Answer: It Depends …
Part of me has always wanted to be a Whole Foods shopper – someone who “cared enough” for my family to shop at a grocery store that adhered to the highest environmental and quality standards.
When money was tight, and I could not justify the higher price tag of Whole Foods (vs large supermarket next door). Fast forward to now: we can afford – and are willing – to pay more for responsibly and locally produced food. Another game-changer: Amazon purchased Whole Foods in 2017 and promptly started price promotions aimed at its own Amazon Prime members – like me.
I asked myself: Is this the opportunity I have been waiting for – to buy fresh and organic produce, the most cared-for animal products, and a dizzying array of bulk items and specialty condiments – all at a reasonable cost??
Most of us are familiar with the stereotypes and jokes around shopping at WF, and some of them are justified in my opinion. (Not familiar? Read Thrillist’s “The 26 People You’ll See at Every Whole Foods”– it’s hilarious. Or “Why Everyone Hates Shopping at Whole Foods” – it’s less hilarious but perhaps more informative.)
Still, after a few months of seeing the almost-too-good-to-be-true advertised deals show up in my inbox from Amazon, I decided to try doing our weekly grocery shopping at our (one and only) local Whole Foods.
A few general observations:
- Some prices are lower overall. There is no disputing that the Amazon acquisition has resulted in better deals for WF (and especially Amazon Prime) customers:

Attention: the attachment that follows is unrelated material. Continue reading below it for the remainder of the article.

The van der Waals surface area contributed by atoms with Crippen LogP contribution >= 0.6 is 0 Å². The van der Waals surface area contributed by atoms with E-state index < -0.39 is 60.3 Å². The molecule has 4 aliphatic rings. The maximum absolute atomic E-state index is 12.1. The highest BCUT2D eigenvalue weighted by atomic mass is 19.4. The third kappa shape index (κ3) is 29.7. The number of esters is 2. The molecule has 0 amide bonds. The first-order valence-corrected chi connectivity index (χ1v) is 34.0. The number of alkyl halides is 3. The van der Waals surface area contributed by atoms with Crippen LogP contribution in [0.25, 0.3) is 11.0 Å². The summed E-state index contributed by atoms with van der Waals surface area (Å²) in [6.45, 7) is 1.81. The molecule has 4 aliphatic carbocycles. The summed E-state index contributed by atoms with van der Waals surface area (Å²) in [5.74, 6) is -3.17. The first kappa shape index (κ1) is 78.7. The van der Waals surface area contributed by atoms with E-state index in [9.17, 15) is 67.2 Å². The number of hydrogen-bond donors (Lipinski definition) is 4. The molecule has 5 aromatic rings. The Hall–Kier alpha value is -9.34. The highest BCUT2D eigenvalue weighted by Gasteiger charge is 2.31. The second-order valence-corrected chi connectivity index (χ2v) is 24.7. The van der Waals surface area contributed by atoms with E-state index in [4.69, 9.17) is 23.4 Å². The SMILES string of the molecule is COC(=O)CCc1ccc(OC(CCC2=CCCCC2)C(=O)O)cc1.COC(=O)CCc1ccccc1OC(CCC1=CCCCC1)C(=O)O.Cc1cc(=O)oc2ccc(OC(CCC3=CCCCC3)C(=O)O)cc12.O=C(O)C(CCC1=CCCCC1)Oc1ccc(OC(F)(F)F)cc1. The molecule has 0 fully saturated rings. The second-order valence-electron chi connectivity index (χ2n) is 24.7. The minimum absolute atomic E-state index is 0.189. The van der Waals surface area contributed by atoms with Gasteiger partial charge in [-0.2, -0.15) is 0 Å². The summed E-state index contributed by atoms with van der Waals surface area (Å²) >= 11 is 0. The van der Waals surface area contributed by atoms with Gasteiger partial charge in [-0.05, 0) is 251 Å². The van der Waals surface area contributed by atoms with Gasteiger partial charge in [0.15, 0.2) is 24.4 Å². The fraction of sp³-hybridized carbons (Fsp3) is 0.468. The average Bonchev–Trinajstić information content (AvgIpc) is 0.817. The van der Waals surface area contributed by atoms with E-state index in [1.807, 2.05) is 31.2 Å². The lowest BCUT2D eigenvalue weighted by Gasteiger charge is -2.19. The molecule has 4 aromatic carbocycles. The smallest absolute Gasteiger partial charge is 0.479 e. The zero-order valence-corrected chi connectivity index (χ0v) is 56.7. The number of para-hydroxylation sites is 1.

- Conventional and organic produce is competitively-priced, compared to big supermarkets.
- Amazon Prime members save an additional 10% on sale prices storewide, eg, I scored 16-oz bottles of GT’s kombucha for $2.25 each.
- The store feels slightly less elitist.
- Maybe it’s the lower prices
- It could be the smiley-faced Amazon logo plastered all over the place.
- Perhaps there are more regular people-shoppers. (
- Emphasis on prepared and convenience foods.
- If you need a grab-and-go lunch or want to create-your-own-meal from the salad and hot food bar, WF is the place. Even our small store has a smorgasbord of food bar items and ready-to-eat meals.
- For an environmentally-conscious grocer, it feels like a high proportion of WF products – from fresh produce to prepared dishes to supplements – are offered in single-serving packages. I saw lots of small plastic tubs containing a few pieces of fruit or a small salad. What I’m saying is that there is an ironically high packaging(ie, trash)-to-food ratio.
- Great for one and two-person households, but not ideal for families.
- The carts are straight up child-sized and cannot hold more than a couple of days’ worth of groceries for a family. My guess is that the cart size is meant to be proportional to the uber-narrow aisles also found in every Whole Foods.
- There’s a lovely packaged meat and frozen foods selection, but I would have to buy 3 – 5 plastic-in-cardboard packages of, for example, dumplings to make a meal for our family of four. No, thank you.
- Quality standards
- I bought a bag of navel oranges, and the first one my husband pulled out had mold covering one side. I cut off the moldy part and found a seed in it (navel oranges are not supposed to not have seeds).
- Is this an exception, or has quality slipped? Not sure, but I was disappointed.
Whole Foods may work great for the following situations:
- You live or work right by one. WF is great for grabbing a quick meal or picking up a fancy cheese or beverage to go with dinner. Plus, if you’re in walking distance you don’t have to deal with the nearly always insufferable parking lot, or try to fit a week’s worth of groceries into a miniature shopping cart.
- You need a healthy or food-allergen specific meal. I just adore how even the hot bar items at WF have all the ingredients and even calorie count posted. Yes, I’m a total nerd like that. If you’re allergic to anything or just want to avoid canola oil, you can confidently fill up a to-go box of delicious items that meet your criteria.